This Vikings review contains spoilers.
“As you can see, it is difficult to kill me.”
Even though King Olaf wonders whether he’s made the right decision in following Hvitserk, and Ivar now questions the veracity of everything his wife has told him, the penultimate episode of Vikings leaves no doubt that the sons of Ragnar Lothbrok make their father proud as he peers down on them from Valhalla. In the finely crafted “What Happens in the Cave,” Michael Hirst brings satisfying resolution to several arcs while setting the stage for the long awaited confrontation between the wannabe god Ivar and the brothers who seek to depose him.
Floki’s journey into what he believes is the gateway to Hel may wrap up the Iceland adventure, but the message it sends reverberates throughout the episode and much of season five. Both Christians and Vikings have grappled with their beliefs in a power greater than themselves, and no one more than Floki embodies that emotional struggle that often leaves the individual feeling abandoned by his or her god. Ready to find a new life away from the flaws of man, his spirits are buoyed when he thinks he hears the dwarves pounding their anvils.
But in the cruelest of ironies, rather than evidence of the gods, Floki finds a Christian cross standing in the middle of the cave and a chalice lying on the ground beneath it. His gods have truly abandoned him which makes this scene so meaningful as we listen to plaintive cries that fall on deaf ears. And to add insult to injury, the effects of a minor volcanic eruption fill the cave with dust and ash, apparently trapping Floki inside, leaving him to die alone with the God that mocks him in his last moments. Is this the end for the once brilliant boat builder whose creations play a significant role in the Viking expansion? From a narrative perspective, it seems a fitting end to a tale that began with so much promise. Time will tell.
With next season marking the end of Vikings run, it makes sense that major characters will continue to fall by the wayside, and as we watch Judith take her final breaths, it’s clear that Alfred is now completely on his own. Having been aided by Judith in her emotional and physical recovery, Lagertha reminds Alfred that his mother succeeded in her mission, and it’s now his duty to be a great man and king. It’s a touching scene made even more poignant when we later learn that she too will be leaving Wessex to begin the final phase of her life. Neatly placed within this sequence is the flashback to the waning moments of the battle for Wessex as Lagertha stumbles away severely wounded, ultimately to be found by the witch who tends to her. Significantly, she discards her sword and removes some of her armor indicating that her life as a warrior is over. However, it’s the old woman’s advice to Kategatt’s former queen that resonates so intensely, prompting Lagertha to ask the son a woman she killed for a favor. “Your old life is dead; you must forget,” the woman tells her, and when we see her cut off Lagertha’s braid and burn it, we know she leaves her storied past behind.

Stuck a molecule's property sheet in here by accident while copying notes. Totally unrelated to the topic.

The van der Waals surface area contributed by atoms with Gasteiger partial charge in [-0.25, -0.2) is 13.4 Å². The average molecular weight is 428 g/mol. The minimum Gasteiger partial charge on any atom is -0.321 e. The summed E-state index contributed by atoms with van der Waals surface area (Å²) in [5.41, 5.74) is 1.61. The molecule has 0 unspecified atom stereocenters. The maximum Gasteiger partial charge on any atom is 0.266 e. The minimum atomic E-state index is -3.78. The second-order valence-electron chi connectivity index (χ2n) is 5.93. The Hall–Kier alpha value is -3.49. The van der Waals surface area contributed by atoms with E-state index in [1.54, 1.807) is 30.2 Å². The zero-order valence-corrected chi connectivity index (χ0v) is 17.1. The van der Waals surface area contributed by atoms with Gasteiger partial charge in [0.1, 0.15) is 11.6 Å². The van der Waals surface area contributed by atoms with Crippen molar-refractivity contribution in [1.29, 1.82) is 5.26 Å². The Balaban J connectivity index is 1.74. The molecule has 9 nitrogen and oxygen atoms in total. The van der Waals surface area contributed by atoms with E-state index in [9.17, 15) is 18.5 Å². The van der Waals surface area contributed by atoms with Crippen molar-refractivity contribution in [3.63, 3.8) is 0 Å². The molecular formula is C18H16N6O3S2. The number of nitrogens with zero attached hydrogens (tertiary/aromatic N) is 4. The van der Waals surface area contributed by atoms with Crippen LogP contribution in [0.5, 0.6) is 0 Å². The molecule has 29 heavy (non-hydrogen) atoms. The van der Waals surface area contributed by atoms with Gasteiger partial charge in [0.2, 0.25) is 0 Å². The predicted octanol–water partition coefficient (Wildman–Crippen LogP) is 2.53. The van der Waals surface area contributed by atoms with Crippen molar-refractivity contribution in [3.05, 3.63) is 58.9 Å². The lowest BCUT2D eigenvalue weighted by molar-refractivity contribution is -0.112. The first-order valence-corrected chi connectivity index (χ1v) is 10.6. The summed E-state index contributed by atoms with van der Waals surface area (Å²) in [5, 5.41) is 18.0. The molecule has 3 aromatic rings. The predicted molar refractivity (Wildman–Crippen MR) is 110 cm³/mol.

Nevertheless, before peace can truly reign over Wessex, Ubbe must deal with the impending Viking invasion that threatens everything he and Alfred have been able to build in their short time together. There’s no question that Vikings does full scale, massive battle scenes as well as any anyone, but the single combat duel between Ubbe and King Frodo ranks among the series’ most engaging action sequences owing in part to its judicious use of silence. How either man survives this brutal encounter is a testament to the people for whom each fights, but it’s clear from the start that Ubbe stands on a moral high ground that attempts to unite people rather than rape, pillage, and plunder them.
However, as Ubbe lies gravely wounded and virtually helpless, he calls on Odin for help and then summons the strength to put Frodo down for good. There’s a lot to examine in this scene not the least of which is Frodo’s man’s attempt to circumvent the rules by trying to kill Ubbe. Torvi watches the fight and offers encouragement wearing a luminous red tunic that can’t help but capture her husband’s attention. Whether she does this so he can easily find her amidst the confusion we may never know, but she fittingly takes down the man who tries to kill the victorious Ubbe further cementing their status as Wessex’s first Viking power couple.